The snowfall was torrential. I was used to these sorts of Northern blizzards. The long, frozen treks through the woods. Coasting along one of only two roads that led to my home. The home I had not wanted or asked for. But, I had come to care for it and so had adopted it. For a time.

The yellow lines of the highway had long since been buried under the packed, white precipitation. It was a pitch black night and I could see the ominous, glowing saucers of animal eyes on either side of the disappearing path. I pretended that I was playing a video game- lighting a cigarette and blasting the panicked, electronic beats of Crystal Castles. I would dodge the rabid zombie- deer and slip and swerve on the haunted ice road. It would be okay. I would make it home to my hot tea and fireplace and Fitzgerald,my own wild beast.

It was the first of many times that I would bring this Lost Boy into my Lost World. Into the woods, into the snow, into my bed, into my organized mess of an existence. The night was cold and dark and exciting and secretive. We had fled the city like two misunderstood refugees. Away from our families and churches and highschool crushes and chain stores and dangerous parties and street signs and engagement rings and missed opportunities- away from our previously known realities. And all we could see around us was white encased in black.

We saw them like two pillars of hope in the distance. Faint globes, but growing more yellow and warm with each spin of the tires. Far north, near the Upper Peninsula of Michigan, there was a haven in the storm. Though time and distance had swirled away from me in the snowflakes,I realized where we finally were. It was the legendary mafia hide-away, turned crime scene of decades passed. Well, if you want to put it glamorously, that's what it was. It had become a tourist attraction for elderly people who genuinely remembered the name of Johnny Dillinger- and not the imposter Johnny from the movies. But, it was open, albeit empty aside from a few dedicated employees, and we were in need of a place to stop and hide from the raging blizzard. And we needed a drink. Pronto.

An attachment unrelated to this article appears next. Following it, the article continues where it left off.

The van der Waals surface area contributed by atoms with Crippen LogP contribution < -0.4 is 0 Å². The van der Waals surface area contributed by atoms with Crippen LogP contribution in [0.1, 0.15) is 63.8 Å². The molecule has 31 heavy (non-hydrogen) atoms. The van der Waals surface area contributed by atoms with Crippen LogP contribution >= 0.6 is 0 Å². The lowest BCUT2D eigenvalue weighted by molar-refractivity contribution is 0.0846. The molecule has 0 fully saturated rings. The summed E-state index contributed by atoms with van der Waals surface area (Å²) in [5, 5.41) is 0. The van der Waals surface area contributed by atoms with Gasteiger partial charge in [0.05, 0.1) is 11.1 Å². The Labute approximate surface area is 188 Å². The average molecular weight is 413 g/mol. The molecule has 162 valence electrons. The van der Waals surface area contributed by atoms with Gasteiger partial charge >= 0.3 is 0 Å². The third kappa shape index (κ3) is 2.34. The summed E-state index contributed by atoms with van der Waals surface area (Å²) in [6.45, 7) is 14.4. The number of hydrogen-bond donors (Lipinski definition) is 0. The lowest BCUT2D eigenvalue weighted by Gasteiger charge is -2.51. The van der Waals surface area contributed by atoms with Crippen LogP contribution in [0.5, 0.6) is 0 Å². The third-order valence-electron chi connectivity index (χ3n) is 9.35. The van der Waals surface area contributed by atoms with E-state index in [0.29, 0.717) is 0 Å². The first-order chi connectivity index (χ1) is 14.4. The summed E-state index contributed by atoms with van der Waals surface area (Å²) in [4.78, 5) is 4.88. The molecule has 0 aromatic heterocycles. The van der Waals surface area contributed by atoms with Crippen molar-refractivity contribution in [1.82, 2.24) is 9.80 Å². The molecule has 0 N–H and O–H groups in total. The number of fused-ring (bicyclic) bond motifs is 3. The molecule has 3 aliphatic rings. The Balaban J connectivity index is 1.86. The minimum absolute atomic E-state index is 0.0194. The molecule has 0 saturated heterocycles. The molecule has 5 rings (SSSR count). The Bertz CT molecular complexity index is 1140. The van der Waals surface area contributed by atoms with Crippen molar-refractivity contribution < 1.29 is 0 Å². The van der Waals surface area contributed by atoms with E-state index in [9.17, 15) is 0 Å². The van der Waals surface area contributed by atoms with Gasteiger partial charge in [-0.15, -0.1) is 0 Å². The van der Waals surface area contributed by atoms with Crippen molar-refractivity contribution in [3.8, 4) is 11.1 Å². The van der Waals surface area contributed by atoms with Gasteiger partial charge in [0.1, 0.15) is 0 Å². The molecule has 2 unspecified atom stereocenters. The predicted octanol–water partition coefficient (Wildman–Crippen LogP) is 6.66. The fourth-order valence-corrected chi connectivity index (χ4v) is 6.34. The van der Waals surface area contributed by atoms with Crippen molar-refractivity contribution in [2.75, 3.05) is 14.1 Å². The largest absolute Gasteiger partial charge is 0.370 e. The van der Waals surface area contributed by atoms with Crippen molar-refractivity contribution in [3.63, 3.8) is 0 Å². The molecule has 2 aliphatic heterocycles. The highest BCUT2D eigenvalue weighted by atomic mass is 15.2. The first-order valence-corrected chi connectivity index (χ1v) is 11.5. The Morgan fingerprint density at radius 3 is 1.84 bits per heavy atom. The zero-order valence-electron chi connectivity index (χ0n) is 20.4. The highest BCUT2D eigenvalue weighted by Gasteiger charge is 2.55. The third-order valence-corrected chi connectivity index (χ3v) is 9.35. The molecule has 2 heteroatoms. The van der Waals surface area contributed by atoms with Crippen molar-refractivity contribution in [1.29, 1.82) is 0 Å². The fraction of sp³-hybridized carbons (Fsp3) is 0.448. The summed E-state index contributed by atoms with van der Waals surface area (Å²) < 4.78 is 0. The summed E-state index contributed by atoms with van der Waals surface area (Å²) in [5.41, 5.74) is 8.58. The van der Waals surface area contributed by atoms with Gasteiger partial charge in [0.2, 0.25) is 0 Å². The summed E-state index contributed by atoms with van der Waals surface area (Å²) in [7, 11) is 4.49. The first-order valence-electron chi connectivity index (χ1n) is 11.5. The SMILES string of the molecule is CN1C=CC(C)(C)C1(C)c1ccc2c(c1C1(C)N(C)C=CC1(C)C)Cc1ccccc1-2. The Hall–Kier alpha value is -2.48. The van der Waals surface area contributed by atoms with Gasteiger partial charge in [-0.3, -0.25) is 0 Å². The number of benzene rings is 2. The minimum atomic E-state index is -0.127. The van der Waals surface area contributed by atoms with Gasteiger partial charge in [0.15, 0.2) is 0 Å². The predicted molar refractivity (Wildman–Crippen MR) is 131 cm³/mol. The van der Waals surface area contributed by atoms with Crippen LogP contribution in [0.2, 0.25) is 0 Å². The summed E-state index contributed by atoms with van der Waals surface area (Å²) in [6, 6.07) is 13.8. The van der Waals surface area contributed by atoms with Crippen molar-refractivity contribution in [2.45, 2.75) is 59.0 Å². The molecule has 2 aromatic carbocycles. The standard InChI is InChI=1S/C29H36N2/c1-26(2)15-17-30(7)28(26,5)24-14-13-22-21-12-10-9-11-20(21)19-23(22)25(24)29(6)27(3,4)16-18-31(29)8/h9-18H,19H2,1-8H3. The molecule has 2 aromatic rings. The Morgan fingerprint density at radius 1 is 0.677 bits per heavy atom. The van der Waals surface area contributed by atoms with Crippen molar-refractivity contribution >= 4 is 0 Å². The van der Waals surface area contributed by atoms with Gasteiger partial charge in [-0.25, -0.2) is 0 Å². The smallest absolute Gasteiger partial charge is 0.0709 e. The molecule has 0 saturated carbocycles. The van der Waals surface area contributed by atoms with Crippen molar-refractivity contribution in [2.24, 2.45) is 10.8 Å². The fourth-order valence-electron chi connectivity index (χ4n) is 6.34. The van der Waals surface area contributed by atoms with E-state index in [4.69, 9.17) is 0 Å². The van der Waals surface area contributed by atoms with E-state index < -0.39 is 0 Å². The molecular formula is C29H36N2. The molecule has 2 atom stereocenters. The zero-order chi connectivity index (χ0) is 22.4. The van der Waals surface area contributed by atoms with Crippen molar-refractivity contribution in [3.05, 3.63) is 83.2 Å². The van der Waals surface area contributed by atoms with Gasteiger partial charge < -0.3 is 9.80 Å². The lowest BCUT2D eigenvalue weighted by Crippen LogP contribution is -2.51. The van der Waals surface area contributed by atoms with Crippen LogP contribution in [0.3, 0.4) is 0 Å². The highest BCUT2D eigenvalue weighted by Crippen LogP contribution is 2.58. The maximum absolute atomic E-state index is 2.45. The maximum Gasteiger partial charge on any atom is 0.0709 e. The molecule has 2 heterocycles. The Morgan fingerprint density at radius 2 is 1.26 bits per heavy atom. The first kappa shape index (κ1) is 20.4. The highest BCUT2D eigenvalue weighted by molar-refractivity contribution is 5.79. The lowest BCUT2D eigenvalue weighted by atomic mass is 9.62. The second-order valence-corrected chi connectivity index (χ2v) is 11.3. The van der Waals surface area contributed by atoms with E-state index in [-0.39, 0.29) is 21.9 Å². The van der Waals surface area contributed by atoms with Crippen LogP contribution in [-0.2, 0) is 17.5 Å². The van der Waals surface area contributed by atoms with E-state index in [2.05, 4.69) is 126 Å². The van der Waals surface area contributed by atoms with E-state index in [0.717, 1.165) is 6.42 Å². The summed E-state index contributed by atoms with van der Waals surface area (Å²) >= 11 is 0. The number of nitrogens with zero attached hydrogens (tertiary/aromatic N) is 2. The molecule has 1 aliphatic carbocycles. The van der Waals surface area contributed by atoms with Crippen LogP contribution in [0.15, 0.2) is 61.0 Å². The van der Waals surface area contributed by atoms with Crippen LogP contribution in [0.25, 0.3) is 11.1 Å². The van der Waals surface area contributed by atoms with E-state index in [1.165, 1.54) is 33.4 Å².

Ours was the only vehicle to be seen. We stood in the parking lot, near the edge of the woods. In the light of the lamps and the neon beer signs, he held me close. The snow and wind flew around us, but he kept me in the lining of his coat and I felt small and safe. Before I realized that the cold had grabbed me again, he had taken off. He ran quickly and madly into the woods. I could hear his laugh, and I knew that he could hear mine echoing back. We chased eachother with invisible machine guns until we were snow-soaked and frozen and another inch of snow covered the car.

We walked in through the large, wooden doors, wet and rosy-cheeked. In the reflection of pieced- together shattered glass, we realized how young we looked. We made our way to the bar and began to drink in that romantic room and gazed with glazed eyes at the preserved bullet holes in the walls, and Johhny Depp t-shirts. We smiled in the glow of the roaring fire as we roared with laughter.